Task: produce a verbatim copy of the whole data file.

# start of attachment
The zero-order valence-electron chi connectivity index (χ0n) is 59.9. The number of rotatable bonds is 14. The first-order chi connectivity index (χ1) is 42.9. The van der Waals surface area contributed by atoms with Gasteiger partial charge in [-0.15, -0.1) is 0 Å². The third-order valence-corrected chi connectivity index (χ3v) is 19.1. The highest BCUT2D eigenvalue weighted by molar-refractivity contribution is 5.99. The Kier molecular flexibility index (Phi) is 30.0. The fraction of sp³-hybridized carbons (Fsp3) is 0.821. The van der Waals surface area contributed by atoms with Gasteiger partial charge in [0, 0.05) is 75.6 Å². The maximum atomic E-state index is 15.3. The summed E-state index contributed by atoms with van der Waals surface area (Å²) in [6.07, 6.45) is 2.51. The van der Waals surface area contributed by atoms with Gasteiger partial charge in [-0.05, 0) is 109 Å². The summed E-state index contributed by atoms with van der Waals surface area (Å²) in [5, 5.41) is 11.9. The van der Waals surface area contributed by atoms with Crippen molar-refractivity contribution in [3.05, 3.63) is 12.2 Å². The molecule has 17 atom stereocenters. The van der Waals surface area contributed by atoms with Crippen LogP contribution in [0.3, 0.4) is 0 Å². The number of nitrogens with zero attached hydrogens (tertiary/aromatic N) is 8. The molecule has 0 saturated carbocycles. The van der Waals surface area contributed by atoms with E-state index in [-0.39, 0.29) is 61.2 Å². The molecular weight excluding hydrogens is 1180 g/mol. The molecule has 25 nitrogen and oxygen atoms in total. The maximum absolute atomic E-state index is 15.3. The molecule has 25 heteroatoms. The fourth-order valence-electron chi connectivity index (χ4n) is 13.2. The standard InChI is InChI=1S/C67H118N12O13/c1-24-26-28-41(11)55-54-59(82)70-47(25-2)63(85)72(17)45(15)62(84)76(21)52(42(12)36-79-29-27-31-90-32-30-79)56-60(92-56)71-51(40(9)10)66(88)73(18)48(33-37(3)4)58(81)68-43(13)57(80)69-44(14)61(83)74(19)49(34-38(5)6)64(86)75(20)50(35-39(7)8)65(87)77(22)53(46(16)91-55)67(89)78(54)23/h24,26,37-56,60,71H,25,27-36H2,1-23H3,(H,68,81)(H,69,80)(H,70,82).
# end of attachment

The zero-order valence-electron chi connectivity index (χ0n) is 59.9. The number of rotatable bonds is 14. The first-order chi connectivity index (χ1) is 42.9. The van der Waals surface area contributed by atoms with Gasteiger partial charge in [-0.15, -0.1) is 0 Å². The third-order valence-corrected chi connectivity index (χ3v) is 19.1. The highest BCUT2D eigenvalue weighted by molar-refractivity contribution is 5.99. The Kier molecular flexibility index (Phi) is 30.0. The fraction of sp³-hybridized carbons (Fsp3) is 0.821. The van der Waals surface area contributed by atoms with Gasteiger partial charge in [0, 0.05) is 75.6 Å². The maximum atomic E-state index is 15.3. The summed E-state index contributed by atoms with van der Waals surface area (Å²) in [6.07, 6.45) is 2.51. The van der Waals surface area contributed by atoms with Gasteiger partial charge in [-0.05, 0) is 109 Å². The summed E-state index contributed by atoms with van der Waals surface area (Å²) in [5, 5.41) is 11.9. The van der Waals surface area contributed by atoms with Crippen molar-refractivity contribution in [3.05, 3.63) is 12.2 Å². The molecule has 17 atom stereocenters. The van der Waals surface area contributed by atoms with Crippen LogP contribution in [0.3, 0.4) is 0 Å². The number of nitrogens with zero attached hydrogens (tertiary/aromatic N) is 8. The molecule has 0 saturated carbocycles. The van der Waals surface area contributed by atoms with E-state index in [-0.39, 0.29) is 61.2 Å². The molecular weight excluding hydrogens is 1180 g/mol. The molecule has 25 nitrogen and oxygen atoms in total. The maximum absolute atomic E-state index is 15.3. The molecule has 25 heteroatoms. The fourth-order valence-electron chi connectivity index (χ4n) is 13.2. The standard InChI is InChI=1S/C67H118N12O13/c1-24-26-28-41(11)55-54-59(82)70-47(25-2)63(85)72(17)45(15)62(84)76(21)52(42(12)36-79-29-27-31-90-32-30-79)56-60(92-56)71-51(40(9)10)66(88)73(18)48(33-37(3)4)58(81)68-43(13)57(80)69-44(14)61(83)74(19)49(34-38(5)6)64(86)75(20)50(35-39(7)8)65(87)77(22)53(46(16)91-55)67(89)78(54)23/h24,26,37-56,60,71H,25,27-36H2,1-23H3,(H,68,81)(H,69,80)(H,70,82).